University campuses are gradually bringing students and staff back to on-campus, live classroom learning. To create the safest environment possible for those returning to instruction, custodial teams are increasing their sanitation efforts. Doing so, especially in larger institutions requires planning, adequate staff availability, and a depth understanding of the way spaces are utilized.
By implementing data analysis into the provision of custodial services, cleaning teams can more effectively deliver a high standard of service, as well as manage staff numbers and shift timelines.
Making data analysis part of custodial service is crucial in ensuring that a constant performance standard is met throughout different areas within a facility. Data collection and analysis not only provides custodial teams with information about how heavily trafficked a given area is, but also helps teams determine how long it will take to adequately clean each area.
Regardless of how often an area is populated by visitors and staff, a standard must be reached in every location, from classrooms to restrooms. By having data to estimate the degree of cleaning required in certain areas, custodial teams are better equipped to plan work accordingly.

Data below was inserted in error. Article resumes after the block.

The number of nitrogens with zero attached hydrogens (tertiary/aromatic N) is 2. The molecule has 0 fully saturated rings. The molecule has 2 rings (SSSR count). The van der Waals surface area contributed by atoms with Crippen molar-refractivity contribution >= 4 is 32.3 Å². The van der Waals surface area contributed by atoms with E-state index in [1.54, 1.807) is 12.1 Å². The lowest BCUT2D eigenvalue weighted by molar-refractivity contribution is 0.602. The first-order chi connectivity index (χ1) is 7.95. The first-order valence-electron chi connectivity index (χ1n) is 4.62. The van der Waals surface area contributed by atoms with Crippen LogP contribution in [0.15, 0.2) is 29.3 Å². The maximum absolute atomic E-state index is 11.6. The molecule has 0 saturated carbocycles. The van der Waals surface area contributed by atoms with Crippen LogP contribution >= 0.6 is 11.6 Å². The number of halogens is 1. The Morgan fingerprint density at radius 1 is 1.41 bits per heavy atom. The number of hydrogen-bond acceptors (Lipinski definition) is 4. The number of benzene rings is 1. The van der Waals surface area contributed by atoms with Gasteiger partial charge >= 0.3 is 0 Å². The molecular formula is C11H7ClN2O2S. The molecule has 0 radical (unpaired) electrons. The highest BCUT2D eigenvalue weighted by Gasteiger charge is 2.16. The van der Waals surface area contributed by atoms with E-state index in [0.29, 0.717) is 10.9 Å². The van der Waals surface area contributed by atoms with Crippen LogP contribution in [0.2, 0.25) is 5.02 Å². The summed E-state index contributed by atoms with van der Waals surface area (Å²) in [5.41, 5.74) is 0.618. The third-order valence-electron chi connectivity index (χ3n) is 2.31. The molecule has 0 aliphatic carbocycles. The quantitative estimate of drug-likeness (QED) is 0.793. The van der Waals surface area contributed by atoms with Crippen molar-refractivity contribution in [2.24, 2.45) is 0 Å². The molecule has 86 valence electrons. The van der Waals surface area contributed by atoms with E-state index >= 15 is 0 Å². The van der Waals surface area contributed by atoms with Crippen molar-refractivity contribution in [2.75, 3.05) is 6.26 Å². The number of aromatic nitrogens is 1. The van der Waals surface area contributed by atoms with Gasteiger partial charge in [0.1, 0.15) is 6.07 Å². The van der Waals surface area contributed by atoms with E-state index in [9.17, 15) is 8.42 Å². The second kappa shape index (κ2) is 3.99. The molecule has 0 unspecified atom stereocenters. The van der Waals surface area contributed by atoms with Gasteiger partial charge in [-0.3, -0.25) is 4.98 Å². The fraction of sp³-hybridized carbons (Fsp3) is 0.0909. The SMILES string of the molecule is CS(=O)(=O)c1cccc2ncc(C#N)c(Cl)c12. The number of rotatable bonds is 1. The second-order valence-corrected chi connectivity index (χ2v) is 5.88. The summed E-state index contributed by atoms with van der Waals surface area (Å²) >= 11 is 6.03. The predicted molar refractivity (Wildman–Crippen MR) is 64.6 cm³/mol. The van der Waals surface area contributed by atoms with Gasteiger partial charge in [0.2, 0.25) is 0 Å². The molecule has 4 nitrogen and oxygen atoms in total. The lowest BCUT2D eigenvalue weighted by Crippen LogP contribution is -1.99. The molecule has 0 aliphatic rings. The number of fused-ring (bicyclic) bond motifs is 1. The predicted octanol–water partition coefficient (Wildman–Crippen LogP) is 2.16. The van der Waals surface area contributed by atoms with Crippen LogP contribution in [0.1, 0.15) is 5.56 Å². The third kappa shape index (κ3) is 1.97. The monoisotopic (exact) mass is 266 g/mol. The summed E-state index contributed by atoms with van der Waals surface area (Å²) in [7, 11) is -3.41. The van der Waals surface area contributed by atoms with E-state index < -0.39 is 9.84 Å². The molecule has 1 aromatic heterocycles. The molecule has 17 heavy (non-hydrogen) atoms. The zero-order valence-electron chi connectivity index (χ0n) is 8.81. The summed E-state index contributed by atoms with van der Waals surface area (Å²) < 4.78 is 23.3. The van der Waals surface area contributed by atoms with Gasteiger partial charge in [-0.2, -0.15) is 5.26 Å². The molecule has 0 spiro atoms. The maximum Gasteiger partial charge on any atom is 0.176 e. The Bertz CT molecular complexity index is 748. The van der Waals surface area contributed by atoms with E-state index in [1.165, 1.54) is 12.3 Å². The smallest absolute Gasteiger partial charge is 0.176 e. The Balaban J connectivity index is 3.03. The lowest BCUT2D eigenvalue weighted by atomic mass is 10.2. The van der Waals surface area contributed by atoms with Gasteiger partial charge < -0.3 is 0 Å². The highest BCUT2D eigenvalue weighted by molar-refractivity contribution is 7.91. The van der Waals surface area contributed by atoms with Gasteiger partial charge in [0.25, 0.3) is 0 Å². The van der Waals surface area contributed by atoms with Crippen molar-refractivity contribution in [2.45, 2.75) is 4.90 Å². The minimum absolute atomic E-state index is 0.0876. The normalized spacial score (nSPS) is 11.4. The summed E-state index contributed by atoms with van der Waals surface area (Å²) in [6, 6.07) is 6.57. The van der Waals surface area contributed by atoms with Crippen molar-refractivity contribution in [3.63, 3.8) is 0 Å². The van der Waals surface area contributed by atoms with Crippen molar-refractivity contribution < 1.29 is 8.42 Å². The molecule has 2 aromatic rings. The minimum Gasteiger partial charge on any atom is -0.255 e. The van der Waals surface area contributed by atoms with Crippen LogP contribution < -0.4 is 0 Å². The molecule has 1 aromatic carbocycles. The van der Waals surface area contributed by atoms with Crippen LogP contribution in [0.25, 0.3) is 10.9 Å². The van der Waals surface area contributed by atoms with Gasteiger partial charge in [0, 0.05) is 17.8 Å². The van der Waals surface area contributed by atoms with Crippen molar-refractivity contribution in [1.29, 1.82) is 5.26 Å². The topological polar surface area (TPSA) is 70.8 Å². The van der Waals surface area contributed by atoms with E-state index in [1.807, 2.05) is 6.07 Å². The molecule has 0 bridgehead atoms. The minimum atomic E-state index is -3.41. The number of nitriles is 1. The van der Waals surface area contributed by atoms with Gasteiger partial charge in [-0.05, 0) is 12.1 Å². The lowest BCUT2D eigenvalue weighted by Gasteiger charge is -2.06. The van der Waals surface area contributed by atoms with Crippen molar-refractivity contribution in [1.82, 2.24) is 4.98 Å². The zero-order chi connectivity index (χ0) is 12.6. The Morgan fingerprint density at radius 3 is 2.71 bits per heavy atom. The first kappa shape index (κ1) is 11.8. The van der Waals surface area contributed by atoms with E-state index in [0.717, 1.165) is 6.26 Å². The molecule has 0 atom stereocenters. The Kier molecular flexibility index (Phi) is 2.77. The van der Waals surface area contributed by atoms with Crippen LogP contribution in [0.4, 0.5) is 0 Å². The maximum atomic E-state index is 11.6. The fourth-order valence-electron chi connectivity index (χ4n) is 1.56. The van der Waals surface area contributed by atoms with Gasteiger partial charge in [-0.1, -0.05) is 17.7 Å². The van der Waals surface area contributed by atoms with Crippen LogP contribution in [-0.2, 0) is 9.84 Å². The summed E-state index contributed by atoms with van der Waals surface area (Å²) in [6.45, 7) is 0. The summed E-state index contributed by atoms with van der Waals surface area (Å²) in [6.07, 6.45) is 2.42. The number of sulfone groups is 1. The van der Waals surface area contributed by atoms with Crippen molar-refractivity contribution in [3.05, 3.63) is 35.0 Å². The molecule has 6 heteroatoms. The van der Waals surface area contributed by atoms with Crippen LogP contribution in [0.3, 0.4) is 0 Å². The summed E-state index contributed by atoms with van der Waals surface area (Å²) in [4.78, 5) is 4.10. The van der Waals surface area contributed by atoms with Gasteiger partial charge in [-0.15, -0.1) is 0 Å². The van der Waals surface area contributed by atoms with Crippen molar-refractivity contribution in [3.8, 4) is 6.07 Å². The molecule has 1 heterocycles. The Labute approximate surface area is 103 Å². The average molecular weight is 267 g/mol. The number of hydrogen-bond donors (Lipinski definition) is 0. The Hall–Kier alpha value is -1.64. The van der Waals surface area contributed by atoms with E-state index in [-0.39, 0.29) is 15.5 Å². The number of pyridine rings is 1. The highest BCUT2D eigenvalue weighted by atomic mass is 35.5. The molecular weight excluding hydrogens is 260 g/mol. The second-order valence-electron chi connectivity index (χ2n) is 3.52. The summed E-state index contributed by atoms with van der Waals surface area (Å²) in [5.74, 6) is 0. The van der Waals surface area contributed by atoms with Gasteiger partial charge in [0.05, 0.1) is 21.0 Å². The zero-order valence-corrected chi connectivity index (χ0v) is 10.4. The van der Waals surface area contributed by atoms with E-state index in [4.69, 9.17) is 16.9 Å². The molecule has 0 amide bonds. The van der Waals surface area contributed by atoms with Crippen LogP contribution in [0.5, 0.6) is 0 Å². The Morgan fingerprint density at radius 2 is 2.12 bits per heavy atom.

Collecting and analyzing data for custodial teams not only helps improve quality control but also makes team collaboration easier. When teams are aware of how much work is needed in a given area, managers can dispatch the required number of staff members to that space, while sending other teams to begin work in separate locations. This way, staff members are able to work together to complete services where they’re most needed.
In addition to establishing traffic in visitor areas, custodial data can aid managers in ensuring that shifts are adequately staffed, and teams are dispatched to handle the correct level of work for their numbers.
Data analysis can also aid in scheduling custodial work and ensuring that time-sensitive tasks are completed. By monitoring which areas are vacant at certain times of the day, custodial staff can more effectively clean during these times, without interfering with instruction periods or letting high-traffic areas go too long between cleanings.
Using data to improve custodial services can meet a number of needs that would otherwise have to be handled by human staff members. Traffic maps, staff schedules, real-time alerts, and quality control reports are only a few of the many features that custodial data provides.